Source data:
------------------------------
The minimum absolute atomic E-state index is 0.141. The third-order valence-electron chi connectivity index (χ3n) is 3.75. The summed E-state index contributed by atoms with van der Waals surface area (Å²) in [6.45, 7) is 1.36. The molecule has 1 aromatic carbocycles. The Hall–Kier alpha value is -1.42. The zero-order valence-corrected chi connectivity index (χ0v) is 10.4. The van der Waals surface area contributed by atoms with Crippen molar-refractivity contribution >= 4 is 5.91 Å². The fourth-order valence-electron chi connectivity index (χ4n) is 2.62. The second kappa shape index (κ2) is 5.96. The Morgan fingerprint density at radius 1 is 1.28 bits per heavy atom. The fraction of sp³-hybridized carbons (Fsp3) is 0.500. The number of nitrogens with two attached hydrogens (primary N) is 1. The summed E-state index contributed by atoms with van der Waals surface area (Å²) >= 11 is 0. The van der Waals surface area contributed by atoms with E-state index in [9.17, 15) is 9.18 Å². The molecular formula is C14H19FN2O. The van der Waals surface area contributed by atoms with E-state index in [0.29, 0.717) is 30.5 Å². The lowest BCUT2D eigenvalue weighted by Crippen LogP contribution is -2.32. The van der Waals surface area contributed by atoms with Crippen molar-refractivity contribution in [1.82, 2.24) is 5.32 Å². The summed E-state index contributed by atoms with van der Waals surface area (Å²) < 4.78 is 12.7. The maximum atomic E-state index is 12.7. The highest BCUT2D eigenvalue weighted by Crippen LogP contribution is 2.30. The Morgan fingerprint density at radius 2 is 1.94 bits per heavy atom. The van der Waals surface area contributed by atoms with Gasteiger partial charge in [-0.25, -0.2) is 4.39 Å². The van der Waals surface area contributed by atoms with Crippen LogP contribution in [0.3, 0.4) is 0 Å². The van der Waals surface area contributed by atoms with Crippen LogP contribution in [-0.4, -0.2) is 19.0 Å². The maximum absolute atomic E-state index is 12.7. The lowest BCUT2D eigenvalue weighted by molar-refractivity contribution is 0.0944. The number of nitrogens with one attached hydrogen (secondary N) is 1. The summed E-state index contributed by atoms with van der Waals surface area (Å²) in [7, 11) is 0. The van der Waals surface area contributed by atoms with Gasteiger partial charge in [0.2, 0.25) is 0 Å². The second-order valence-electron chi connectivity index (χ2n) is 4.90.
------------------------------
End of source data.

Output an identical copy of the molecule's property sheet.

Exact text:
The minimum absolute atomic E-state index is 0.141. The third-order valence-electron chi connectivity index (χ3n) is 3.75. The summed E-state index contributed by atoms with van der Waals surface area (Å²) in [6.45, 7) is 1.36. The molecule has 1 aromatic carbocycles. The Hall–Kier alpha value is -1.42. The zero-order valence-corrected chi connectivity index (χ0v) is 10.4. The van der Waals surface area contributed by atoms with Crippen molar-refractivity contribution >= 4 is 5.91 Å². The fourth-order valence-electron chi connectivity index (χ4n) is 2.62. The second kappa shape index (κ2) is 5.96. The Morgan fingerprint density at radius 1 is 1.28 bits per heavy atom. The fraction of sp³-hybridized carbons (Fsp3) is 0.500. The number of nitrogens with two attached hydrogens (primary N) is 1. The summed E-state index contributed by atoms with van der Waals surface area (Å²) >= 11 is 0. The van der Waals surface area contributed by atoms with E-state index in [9.17, 15) is 9.18 Å². The molecular formula is C14H19FN2O. The van der Waals surface area contributed by atoms with E-state index in [0.29, 0.717) is 30.5 Å². The lowest BCUT2D eigenvalue weighted by Crippen LogP contribution is -2.32. The van der Waals surface area contributed by atoms with Crippen molar-refractivity contribution in [1.82, 2.24) is 5.32 Å². The summed E-state index contributed by atoms with van der Waals surface area (Å²) < 4.78 is 12.7. The maximum atomic E-state index is 12.7. The highest BCUT2D eigenvalue weighted by Crippen LogP contribution is 2.30. The Morgan fingerprint density at radius 2 is 1.94 bits per heavy atom. The van der Waals surface area contributed by atoms with Gasteiger partial charge in [-0.25, -0.2) is 4.39 Å². The van der Waals surface area contributed by atoms with Crippen LogP contribution in [0.3, 0.4) is 0 Å². The van der Waals surface area contributed by atoms with Crippen LogP contribution in [-0.4, -0.2) is 19.0 Å². The maximum absolute atomic E-state index is 12.7. The lowest BCUT2D eigenvalue weighted by molar-refractivity contribution is 0.0944. The number of nitrogens with one attached hydrogen (secondary N) is 1. The summed E-state index contributed by atoms with van der Waals surface area (Å²) in [7, 11) is 0. The van der Waals surface area contributed by atoms with Gasteiger partial charge in [0.2, 0.25) is 0 Å². The second-order valence-electron chi connectivity index (χ2n) is 4.90.